That’s part and parcel of their sensibility. To an SJW, entertainment as such is valueless; its sole function is to promulgate ideas – and they must be the sort of ideas the SJWs approve. I wrote about this last year:

     Fun – that which we strive to attain through the “play impulse” – is one of the keys to a successful life. C. S. Lewis noted its importance in The Screwtape Letters:
I divide the causes of human laughter into Joy, Fun, the Joke Proper, and Flippancy. You will see the first among friends and lovers reunited on the eve of a holiday. Among adults some pretext in the way of Jokes is usually provided, but the facility with which the smallest witticisms produce laughter at such a time shows that they are not the real cause. What that real cause is we do not know. Something like it is expressed in much of that detestable art which the humans call Music, and something like it occurs in Heaven—a meaningless acceleration in the rhythm of celestial experience, quite opaque to us. Laughter of this kind does us no good and should always be discouraged. Besides, the phenomenon is of itself disgusting and a direct insult to the realism, dignity, and austerity of Hell.

Fun is closely related to Joy—a sort of emotional froth arising from the play instinct. It is very little use to us. It can sometimes be used, of course, to divert humans from something else which the Enemy would like them to be feeling or doing: but in itself it has wholly undesirable tendencies; it promotes charity, courage, contentment, and many other evils.

We play – i.e., we engage in activities that have no deliberate gain in view – specifically because it’s fun. It comes naturally to us to do so, especially when in the company of those we love. One of the great quantitative differences between America and other nations is the fraction of our resources we have available for play. It could justly be said that Americans are the world’s foremost players – no pejorative intended.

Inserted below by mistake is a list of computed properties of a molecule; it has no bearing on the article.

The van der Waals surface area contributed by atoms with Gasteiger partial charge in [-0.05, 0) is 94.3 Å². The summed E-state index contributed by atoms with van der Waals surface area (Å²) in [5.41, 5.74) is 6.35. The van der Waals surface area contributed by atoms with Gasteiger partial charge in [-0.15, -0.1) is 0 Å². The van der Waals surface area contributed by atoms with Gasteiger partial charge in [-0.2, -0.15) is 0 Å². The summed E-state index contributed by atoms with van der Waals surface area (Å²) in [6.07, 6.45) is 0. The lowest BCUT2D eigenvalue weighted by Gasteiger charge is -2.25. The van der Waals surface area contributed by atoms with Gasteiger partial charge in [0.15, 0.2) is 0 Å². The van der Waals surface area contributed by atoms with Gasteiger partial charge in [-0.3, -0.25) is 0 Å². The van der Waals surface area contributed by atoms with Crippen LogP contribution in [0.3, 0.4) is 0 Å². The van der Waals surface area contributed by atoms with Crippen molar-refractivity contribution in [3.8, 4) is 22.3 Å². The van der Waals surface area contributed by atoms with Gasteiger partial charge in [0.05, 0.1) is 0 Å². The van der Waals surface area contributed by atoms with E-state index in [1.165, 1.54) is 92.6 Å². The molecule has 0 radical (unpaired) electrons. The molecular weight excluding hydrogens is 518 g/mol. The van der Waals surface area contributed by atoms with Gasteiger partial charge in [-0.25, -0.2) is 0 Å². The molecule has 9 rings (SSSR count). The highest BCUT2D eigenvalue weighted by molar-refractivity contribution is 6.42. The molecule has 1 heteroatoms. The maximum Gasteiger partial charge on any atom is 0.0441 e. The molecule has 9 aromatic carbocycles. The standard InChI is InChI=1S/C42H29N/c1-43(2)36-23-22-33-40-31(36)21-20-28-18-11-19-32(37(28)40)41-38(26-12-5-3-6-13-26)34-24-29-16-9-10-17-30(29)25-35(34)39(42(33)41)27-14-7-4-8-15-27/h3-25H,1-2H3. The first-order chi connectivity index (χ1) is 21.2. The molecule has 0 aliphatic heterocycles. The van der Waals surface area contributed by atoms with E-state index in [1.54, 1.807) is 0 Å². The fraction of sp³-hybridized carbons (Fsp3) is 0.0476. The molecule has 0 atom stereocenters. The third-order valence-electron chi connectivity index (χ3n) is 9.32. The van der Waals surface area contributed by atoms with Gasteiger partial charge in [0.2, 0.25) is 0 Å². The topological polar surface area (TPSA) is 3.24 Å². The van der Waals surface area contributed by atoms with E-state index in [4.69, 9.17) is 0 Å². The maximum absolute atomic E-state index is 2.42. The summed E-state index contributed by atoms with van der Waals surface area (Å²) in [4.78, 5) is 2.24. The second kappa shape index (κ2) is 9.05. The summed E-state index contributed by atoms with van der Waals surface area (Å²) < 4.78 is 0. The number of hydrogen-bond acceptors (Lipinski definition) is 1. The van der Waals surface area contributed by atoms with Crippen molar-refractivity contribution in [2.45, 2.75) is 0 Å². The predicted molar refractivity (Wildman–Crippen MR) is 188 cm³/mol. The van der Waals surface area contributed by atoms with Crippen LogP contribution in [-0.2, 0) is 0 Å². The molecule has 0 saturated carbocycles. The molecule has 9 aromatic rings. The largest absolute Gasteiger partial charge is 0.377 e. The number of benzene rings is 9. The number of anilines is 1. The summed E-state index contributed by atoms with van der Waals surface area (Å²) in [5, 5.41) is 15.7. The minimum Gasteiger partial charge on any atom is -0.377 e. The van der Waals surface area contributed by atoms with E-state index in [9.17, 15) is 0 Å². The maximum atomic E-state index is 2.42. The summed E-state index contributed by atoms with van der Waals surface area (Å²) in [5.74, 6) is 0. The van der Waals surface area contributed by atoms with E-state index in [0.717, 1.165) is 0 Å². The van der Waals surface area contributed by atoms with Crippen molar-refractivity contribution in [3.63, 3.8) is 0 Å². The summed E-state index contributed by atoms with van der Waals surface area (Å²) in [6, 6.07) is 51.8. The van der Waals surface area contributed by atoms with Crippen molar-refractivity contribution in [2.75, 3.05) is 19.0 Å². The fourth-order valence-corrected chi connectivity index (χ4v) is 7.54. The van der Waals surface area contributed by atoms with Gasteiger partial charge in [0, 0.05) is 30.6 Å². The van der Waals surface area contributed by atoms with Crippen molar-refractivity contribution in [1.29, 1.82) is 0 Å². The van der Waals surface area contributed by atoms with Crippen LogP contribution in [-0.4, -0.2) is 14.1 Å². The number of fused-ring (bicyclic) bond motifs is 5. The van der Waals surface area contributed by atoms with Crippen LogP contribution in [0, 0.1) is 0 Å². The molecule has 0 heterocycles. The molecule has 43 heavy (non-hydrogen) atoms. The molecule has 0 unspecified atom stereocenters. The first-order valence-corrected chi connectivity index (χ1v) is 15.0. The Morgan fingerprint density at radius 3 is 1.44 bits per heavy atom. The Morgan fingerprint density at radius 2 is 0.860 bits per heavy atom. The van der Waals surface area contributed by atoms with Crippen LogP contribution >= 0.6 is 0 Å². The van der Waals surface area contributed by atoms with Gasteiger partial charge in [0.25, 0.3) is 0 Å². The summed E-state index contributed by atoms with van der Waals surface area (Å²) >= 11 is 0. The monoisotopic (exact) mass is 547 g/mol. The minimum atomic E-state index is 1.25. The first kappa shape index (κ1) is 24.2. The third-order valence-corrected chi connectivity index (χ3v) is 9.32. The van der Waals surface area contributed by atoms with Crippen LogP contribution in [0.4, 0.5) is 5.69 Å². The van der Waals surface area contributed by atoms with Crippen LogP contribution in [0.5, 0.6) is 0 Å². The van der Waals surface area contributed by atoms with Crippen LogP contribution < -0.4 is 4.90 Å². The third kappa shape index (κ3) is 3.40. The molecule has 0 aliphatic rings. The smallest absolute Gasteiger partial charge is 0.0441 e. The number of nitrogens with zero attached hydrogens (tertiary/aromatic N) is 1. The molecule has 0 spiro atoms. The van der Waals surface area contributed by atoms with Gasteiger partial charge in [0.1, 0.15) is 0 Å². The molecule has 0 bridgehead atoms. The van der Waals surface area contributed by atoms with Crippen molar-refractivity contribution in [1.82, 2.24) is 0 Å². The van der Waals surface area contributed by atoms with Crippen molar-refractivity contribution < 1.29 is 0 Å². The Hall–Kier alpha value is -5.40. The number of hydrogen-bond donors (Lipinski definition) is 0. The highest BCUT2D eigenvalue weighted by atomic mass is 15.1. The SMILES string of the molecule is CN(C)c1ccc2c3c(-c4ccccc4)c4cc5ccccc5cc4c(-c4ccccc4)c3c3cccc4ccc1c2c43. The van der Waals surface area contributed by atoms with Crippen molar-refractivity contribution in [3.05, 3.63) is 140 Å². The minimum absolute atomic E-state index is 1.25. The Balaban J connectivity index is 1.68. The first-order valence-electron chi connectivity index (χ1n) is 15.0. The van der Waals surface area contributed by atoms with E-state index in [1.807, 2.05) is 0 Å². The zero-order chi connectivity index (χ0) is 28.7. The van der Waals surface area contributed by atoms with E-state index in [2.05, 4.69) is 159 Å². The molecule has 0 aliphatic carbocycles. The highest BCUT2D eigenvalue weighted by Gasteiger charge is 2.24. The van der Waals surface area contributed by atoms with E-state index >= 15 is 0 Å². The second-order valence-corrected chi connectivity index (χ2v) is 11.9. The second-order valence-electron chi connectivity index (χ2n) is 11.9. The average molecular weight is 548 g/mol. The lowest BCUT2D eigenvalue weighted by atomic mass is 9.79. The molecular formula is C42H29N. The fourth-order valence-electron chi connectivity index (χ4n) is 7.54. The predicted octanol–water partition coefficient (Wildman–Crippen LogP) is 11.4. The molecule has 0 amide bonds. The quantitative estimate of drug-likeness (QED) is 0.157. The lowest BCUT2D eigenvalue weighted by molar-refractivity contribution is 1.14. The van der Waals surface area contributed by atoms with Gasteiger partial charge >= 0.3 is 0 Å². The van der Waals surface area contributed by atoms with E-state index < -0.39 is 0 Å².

Americans are so fun-oriented that we devote whole industries to it, most emphatically including the video gaming industry. We even seek to make our work lives fun, to the extent that might be possible. My favorite source of business advice, Robert C. Townsend, put it this way:

If you don’t do it excellently, don’t do it at all. Because if it’s not excellent it won’t be profitable or fun, and if you’re not in business for fun or profit, what the hell are you doing here?

     Note the contrast this makes with the SJW attitude:

     In this connection, ponder well this essay on the Sturm und Drang besetting the video gaming community. Take particular note of the following highly revealing snippet:
[W]hile watching a video about GamerGate, I clicked on a link to an archive of one of the original articles, “A Guide To Ending Gamers” by Devin Wilson at Gamasutra....

I was scrolling down through the article’s list of strategies for eliminating gamers, trying to keep an open mind, and actually thinking there were one or two somewhat valid points. Then I got to item #11:

We stop upholding “fun” as the universal, ultimate criterion for a game’s relevance. It’s a meaningless ideal at best and a poisonous priority at worst. Fun is a neurological trick. Plenty of categorically unhealthy things are “fun”. Let’s try for something more. Many of the alternatives will have similarly fuzzy definitions, but let’s aspire to qualities like “edifying”, “healing”, “pro-social”, or even “enlightening”. I encourage you to decide upon your own alternatives to “fun” in games (while avoiding terms like “cool” and “awesome” and any other word that simply caters to existing, unexamined biases).

     Clearly, never the twain shall meet.

     The message from this year's Hugo nominations could hardly be clearer: the “wrapper” matters. No matter what “product” you’re trying to “sell,” it must be packaged attractively. Thousands of readers of SF and fantasy have poured into the nominations process to state their opinions, and in so doing have made the awards meaningful as awards for fiction for the first time in many a year.

     To sum up: You write, and you’re politically to the Left? That’s your business. Please try to entertain us. Otherwise, your idea won’t get any traction. It’s really quite simple. If you insist that your ideas are all that matter, and slough the work of entertaining us while you vend them, you won’t close the sale. That you should turn from that to castigate us for preferring entertainment, whatever ideas it’s wrapped around, to your naked polemics only reinforces the pity we feel for you...which will, doubt it not, be reflected in your sales.

     Other articles relevant to this subject:

     All are excellent food for thought.

Pearls of expression.

√Čric Zemmour on Pope Francis's decision to take some Syrian Muslim families back to Rome with him from Lesbos but to leave some Christian families behind: